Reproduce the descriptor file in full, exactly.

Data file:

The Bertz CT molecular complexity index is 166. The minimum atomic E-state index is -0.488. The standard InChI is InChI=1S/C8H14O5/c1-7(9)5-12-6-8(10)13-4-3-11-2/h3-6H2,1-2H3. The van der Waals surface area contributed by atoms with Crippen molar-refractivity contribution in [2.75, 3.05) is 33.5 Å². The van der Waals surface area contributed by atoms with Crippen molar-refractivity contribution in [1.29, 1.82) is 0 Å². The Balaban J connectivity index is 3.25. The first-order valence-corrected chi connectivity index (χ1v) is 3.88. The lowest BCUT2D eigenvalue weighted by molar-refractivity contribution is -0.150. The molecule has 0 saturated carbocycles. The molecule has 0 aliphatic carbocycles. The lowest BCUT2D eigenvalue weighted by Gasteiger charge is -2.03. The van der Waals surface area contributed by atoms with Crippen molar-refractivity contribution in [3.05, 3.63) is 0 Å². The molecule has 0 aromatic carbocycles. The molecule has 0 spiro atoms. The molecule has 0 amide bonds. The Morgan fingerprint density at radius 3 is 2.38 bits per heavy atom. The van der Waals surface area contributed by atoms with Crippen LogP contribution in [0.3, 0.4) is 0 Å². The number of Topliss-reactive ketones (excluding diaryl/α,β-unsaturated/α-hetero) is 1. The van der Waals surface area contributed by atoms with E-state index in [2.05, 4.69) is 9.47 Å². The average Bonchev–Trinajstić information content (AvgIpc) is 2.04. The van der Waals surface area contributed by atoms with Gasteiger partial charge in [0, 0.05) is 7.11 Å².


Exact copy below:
The Bertz CT molecular complexity index is 166. The minimum atomic E-state index is -0.488. The standard InChI is InChI=1S/C8H14O5/c1-7(9)5-12-6-8(10)13-4-3-11-2/h3-6H2,1-2H3. The van der Waals surface area contributed by atoms with Crippen molar-refractivity contribution in [2.75, 3.05) is 33.5 Å². The van der Waals surface area contributed by atoms with Crippen molar-refractivity contribution in [1.29, 1.82) is 0 Å². The Balaban J connectivity index is 3.25. The first-order valence-corrected chi connectivity index (χ1v) is 3.88. The lowest BCUT2D eigenvalue weighted by molar-refractivity contribution is -0.150. The molecule has 0 saturated carbocycles. The molecule has 0 aliphatic carbocycles. The lowest BCUT2D eigenvalue weighted by Gasteiger charge is -2.03. The van der Waals surface area contributed by atoms with Crippen molar-refractivity contribution in [3.05, 3.63) is 0 Å². The molecule has 0 aromatic carbocycles. The molecule has 0 spiro atoms. The molecule has 0 amide bonds. The Morgan fingerprint density at radius 3 is 2.38 bits per heavy atom. The van der Waals surface area contributed by atoms with Crippen LogP contribution in [0.3, 0.4) is 0 Å². The number of Topliss-reactive ketones (excluding diaryl/α,β-unsaturated/α-hetero) is 1. The van der Waals surface area contributed by atoms with E-state index in [2.05, 4.69) is 9.47 Å². The average Bonchev–Trinajstić information content (AvgIpc) is 2.04. The van der Waals surface area contributed by atoms with Gasteiger partial charge in [0, 0.05) is 7.11 Å².